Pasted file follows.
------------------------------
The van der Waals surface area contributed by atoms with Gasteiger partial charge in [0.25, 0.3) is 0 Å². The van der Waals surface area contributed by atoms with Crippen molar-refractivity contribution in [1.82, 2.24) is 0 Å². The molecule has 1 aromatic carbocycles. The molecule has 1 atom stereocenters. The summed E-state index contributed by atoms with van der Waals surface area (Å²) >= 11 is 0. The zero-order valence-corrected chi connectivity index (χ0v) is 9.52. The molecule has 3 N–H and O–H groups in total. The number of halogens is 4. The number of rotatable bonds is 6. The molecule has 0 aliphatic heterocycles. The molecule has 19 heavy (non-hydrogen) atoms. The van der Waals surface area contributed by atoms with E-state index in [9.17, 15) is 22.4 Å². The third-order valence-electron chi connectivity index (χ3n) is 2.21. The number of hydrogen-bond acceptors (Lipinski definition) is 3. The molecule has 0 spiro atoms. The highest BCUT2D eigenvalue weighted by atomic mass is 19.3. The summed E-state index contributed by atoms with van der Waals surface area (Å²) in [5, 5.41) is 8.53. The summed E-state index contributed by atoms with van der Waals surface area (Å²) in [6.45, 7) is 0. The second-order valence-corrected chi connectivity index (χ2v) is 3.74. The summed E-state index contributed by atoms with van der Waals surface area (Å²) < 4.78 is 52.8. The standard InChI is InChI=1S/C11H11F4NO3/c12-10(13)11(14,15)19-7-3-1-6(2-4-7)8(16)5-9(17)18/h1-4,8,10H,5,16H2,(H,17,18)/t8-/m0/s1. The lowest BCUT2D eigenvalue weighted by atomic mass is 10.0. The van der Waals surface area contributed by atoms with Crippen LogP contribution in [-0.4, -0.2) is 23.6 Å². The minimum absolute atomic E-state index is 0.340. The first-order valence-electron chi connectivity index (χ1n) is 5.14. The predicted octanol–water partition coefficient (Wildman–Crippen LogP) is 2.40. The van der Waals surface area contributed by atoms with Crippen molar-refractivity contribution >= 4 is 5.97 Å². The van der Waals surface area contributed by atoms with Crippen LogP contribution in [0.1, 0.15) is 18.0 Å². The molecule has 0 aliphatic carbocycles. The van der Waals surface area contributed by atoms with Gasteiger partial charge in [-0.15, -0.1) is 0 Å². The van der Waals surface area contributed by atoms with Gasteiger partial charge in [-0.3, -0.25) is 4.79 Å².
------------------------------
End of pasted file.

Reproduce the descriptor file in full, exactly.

The van der Waals surface area contributed by atoms with Gasteiger partial charge in [0.25, 0.3) is 0 Å². The van der Waals surface area contributed by atoms with Crippen molar-refractivity contribution in [1.82, 2.24) is 0 Å². The molecule has 1 aromatic carbocycles. The molecule has 1 atom stereocenters. The summed E-state index contributed by atoms with van der Waals surface area (Å²) >= 11 is 0. The zero-order valence-corrected chi connectivity index (χ0v) is 9.52. The molecule has 3 N–H and O–H groups in total. The number of halogens is 4. The number of rotatable bonds is 6. The molecule has 0 aliphatic heterocycles. The molecule has 19 heavy (non-hydrogen) atoms. The van der Waals surface area contributed by atoms with E-state index in [9.17, 15) is 22.4 Å². The third-order valence-electron chi connectivity index (χ3n) is 2.21. The number of hydrogen-bond acceptors (Lipinski definition) is 3. The molecule has 0 spiro atoms. The highest BCUT2D eigenvalue weighted by atomic mass is 19.3. The summed E-state index contributed by atoms with van der Waals surface area (Å²) in [5, 5.41) is 8.53. The summed E-state index contributed by atoms with van der Waals surface area (Å²) in [6.45, 7) is 0. The second-order valence-corrected chi connectivity index (χ2v) is 3.74. The summed E-state index contributed by atoms with van der Waals surface area (Å²) < 4.78 is 52.8. The standard InChI is InChI=1S/C11H11F4NO3/c12-10(13)11(14,15)19-7-3-1-6(2-4-7)8(16)5-9(17)18/h1-4,8,10H,5,16H2,(H,17,18)/t8-/m0/s1. The lowest BCUT2D eigenvalue weighted by atomic mass is 10.0. The van der Waals surface area contributed by atoms with Crippen LogP contribution in [-0.4, -0.2) is 23.6 Å². The minimum absolute atomic E-state index is 0.340. The first-order valence-electron chi connectivity index (χ1n) is 5.14. The predicted octanol–water partition coefficient (Wildman–Crippen LogP) is 2.40. The van der Waals surface area contributed by atoms with Crippen molar-refractivity contribution >= 4 is 5.97 Å². The van der Waals surface area contributed by atoms with Crippen LogP contribution in [0.1, 0.15) is 18.0 Å². The molecule has 0 aliphatic carbocycles. The van der Waals surface area contributed by atoms with Gasteiger partial charge in [-0.15, -0.1) is 0 Å². The van der Waals surface area contributed by atoms with Gasteiger partial charge in [-0.3, -0.25) is 4.79 Å².